Post your favorite quote (with a link) that blames Democrats for the Republican disarray. Tomorrow I’ll select three at random and make a small donation to three different charities in the commentarions’ honor.
This one is off limits, however.
Republicans on the bipartisan Problem Solvers Caucus are considering quitting the group “en masse” after Democratic members voted to oust Kevin McCarthy as speaker, a GOP member said.
The potential blow-up of the group is just the latest sign of the fallout and fury following the historic removal of the speaker.
Some context: Centrist Democrats on the Problem Solvers Caucus informed their Republican colleagues in the group that they would not be saving McCarthy earlier Tuesday, according to multiple sources.
It was one of McCarthy’s last potential lines of defense to try to keep his position.
One GOP member told CNN that the Democratic members of the bipartisan group “only want problem solvers to work when they are in majority.”
Also, I can’t find the link now but according to J. Bouie, Legendary Kevin is the first SotH to get booted. Ever.
People who post off-topic comments are extremely concerned trolls who think we shouldn’t laugh about the fact that this man twisted and turned like a twisty turny thingy, only to get thrown out like the trash that he is.
“Boo all you want,” said Representative Matt Gaetz during a particularly inflamed moment on the House floor during his coup d’etat against Kevin McCarthy, now the former speaker of the House. Garret Graves, the Louisiana Republican and McCarthy consigliere, had just said the Florida Republican “was using official actions to raise money. It’s disgusting.” The boos continued, and within a couple of hours, McCarthy had been sacked, and it was anyone’s guess as to who might replace him or want to be the next object of scorn for the Batshit Caucus.
The defenestration of McCarthy is a reminder that as much as the public wants politicians who will shake things up, they also want order and continuity.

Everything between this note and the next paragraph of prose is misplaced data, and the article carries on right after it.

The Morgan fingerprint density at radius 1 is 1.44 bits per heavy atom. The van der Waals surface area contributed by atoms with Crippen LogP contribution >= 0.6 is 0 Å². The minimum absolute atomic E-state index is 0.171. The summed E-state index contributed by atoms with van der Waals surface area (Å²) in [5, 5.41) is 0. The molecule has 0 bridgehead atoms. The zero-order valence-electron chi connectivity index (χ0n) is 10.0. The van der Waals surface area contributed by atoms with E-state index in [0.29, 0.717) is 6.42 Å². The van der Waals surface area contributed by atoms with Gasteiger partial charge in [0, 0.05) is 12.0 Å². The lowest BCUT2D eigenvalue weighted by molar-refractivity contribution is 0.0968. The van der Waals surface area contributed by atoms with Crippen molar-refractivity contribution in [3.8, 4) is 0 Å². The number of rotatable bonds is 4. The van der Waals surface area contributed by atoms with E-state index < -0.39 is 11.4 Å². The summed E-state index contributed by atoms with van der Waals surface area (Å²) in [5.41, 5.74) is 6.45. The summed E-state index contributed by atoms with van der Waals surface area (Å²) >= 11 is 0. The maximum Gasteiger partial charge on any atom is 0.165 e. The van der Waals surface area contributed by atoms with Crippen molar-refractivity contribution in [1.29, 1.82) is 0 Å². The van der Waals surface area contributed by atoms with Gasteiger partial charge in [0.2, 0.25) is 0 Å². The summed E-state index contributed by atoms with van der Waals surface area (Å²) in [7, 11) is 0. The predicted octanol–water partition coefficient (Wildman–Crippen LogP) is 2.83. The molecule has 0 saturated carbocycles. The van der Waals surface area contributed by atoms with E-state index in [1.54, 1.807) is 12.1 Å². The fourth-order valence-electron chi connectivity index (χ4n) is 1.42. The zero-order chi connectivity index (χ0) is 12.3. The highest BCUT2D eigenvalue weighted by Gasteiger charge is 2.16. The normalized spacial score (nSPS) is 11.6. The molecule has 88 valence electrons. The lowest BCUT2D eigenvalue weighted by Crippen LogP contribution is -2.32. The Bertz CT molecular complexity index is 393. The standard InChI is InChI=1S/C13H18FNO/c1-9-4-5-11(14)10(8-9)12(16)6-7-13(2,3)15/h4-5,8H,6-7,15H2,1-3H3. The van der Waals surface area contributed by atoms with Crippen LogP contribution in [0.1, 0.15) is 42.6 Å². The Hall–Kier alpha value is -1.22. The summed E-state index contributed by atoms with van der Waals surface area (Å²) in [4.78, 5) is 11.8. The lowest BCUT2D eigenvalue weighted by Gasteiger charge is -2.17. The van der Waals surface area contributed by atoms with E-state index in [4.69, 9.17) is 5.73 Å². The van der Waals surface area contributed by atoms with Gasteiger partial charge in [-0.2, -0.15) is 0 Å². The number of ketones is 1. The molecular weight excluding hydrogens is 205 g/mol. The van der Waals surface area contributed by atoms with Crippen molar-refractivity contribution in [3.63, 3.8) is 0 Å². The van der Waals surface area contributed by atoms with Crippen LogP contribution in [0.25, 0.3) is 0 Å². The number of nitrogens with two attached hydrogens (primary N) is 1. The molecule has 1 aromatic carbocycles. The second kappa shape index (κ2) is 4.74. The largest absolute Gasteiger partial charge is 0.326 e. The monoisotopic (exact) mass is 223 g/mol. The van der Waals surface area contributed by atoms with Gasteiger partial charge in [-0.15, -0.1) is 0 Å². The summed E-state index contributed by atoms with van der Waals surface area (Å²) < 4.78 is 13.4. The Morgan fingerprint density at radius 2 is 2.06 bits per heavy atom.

For a long time, the Democrats were easily lampooned as the party of disorder. No fewer than three Democratic conventions cemented that image.
Today, Republicans are the chaos party, as if we needed reminding eight years after Donald Trump went down the escalator. You can blame the circular firing squad on Gaetz or the Freedom Caucus, but they’re all Newt Gingrich’s kids.
By the late 1990s, the House Republican Conference was filled with little Newts. Gingrich staved off attacks from the right, but he was doomed when his affair with a staffer came out shortly following the Bill Clinton impeachment ordeal. His all-but-certain successor, Representative Bob Livingston, didn’t reach the speaker’s chair when his affair came to light. A relative calm followed as the GOP took the White House for eight years, and a new speaker became the longest-serving Republican speaker ever. His name was Denny Hastert, and before he was an Illinois politician, he was a predatory high school wrestling coach. Later, he would do time for banking fraud to pay off his victims.
By the time Obama had lost the House in 2010, and the GOP was back in the majority, Gingrich-style revanchists threatened to take out Speaker John Boehner. The merlot-and-Marlboro man quit before he faced a humiliation like McCarthy’s. Likewise, Paul Ryan got out before the torch-and-pitchfork crowd came for him. Yesterday’s ouster of McCarthy was the logical, inevitable culmination of the cannibalistic culture that Gingrich wrought.
Newt was smart, though, and successful. His 1994 “Contract with America” brought the GOP to power in the House after 40 years in the wilderness, a Biblical exile in which countless Republican congressmen came and went without being more than potted plants on the Marine and Fisheries Subcommittee. Newt could be both Robespierre and the Bourbon restoration, revolution and Thermidor because he delivered the goods with the help of strong lieutenants.